Author Archives: Avi Shafran

The OU Is Right: Orthodox Women Shouldn’t Be Rabbis

by R. Avi Shafran Most of a rabbi’s roles can be halachically and effectively assumed by women, and have been for many years. A rabbi must be learned in Jewish texts and the practical laws pertaining to daily Jewish life — and Orthodox women’s seminaries teach thousands of young Jewish women those laws, and do a top-notch job of it ...

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Symposium on the Ethics of Brain Death and Organ Donation: VII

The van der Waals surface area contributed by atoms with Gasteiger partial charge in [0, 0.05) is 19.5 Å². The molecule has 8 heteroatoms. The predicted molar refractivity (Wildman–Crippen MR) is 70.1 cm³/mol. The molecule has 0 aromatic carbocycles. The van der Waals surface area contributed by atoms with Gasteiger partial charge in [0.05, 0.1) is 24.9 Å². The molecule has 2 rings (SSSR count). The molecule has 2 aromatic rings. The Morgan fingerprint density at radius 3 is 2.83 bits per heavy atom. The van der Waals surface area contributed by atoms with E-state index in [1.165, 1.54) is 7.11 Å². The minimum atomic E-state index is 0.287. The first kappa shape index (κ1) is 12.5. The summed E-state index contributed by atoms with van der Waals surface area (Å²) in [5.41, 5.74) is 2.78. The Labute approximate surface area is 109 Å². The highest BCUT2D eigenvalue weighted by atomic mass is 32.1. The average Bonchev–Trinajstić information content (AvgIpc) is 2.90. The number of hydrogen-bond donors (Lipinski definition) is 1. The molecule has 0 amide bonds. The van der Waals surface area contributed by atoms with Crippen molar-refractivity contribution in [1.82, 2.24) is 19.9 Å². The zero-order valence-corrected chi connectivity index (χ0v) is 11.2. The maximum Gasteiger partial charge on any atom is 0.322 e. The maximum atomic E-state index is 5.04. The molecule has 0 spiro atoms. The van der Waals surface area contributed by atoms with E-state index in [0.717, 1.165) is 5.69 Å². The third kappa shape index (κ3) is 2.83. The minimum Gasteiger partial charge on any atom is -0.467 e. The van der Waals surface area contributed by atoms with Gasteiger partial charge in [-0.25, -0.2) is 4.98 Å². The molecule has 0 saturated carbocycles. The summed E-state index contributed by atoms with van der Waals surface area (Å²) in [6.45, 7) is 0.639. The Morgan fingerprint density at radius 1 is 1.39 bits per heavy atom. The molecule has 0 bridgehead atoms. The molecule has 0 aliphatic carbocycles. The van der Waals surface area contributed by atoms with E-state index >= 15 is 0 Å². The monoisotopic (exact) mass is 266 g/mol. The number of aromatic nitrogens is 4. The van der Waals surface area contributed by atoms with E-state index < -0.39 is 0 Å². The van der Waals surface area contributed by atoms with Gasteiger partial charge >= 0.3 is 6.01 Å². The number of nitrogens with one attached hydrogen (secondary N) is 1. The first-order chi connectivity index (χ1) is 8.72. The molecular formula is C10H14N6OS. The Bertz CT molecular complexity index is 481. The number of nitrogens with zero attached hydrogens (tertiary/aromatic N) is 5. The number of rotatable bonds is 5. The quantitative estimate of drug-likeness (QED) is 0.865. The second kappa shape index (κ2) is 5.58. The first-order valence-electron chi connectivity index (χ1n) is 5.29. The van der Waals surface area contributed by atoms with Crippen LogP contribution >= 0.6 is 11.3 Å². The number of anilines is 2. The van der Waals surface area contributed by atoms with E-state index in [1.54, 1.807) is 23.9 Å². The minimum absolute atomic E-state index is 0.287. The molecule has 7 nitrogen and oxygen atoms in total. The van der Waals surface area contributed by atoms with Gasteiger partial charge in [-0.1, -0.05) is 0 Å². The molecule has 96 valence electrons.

Rabbi Avi Shafran / Internal organs are most successfully transplanted when “harvested” from a ventilated patient, whose blood remains oxygenated and circulating. From the perspective of halacha, or Jewish religious law, that raises a serious question and, in its wake, ethical dilemmas. A diagnosis of “brain death” – when tests indicate that a person has suffered irreversible cessation of all brain function – is considered by contemporary medicine and secular law to be sufficient to constitute death, thereby permitting the removal of organs. In cases involving medical matters, scientific realities play an important role in the deciding of halacha. But Jewish law’s rules, judgments and definitions do not necessarily parallel those either of medical science or society. Machines and observations can measure electrical activity in the brain and “invoked potentials”; but the determination of when a soul has left a body is something less easily calibrated. To an observant Jew, halacha alone serves as the determinant.

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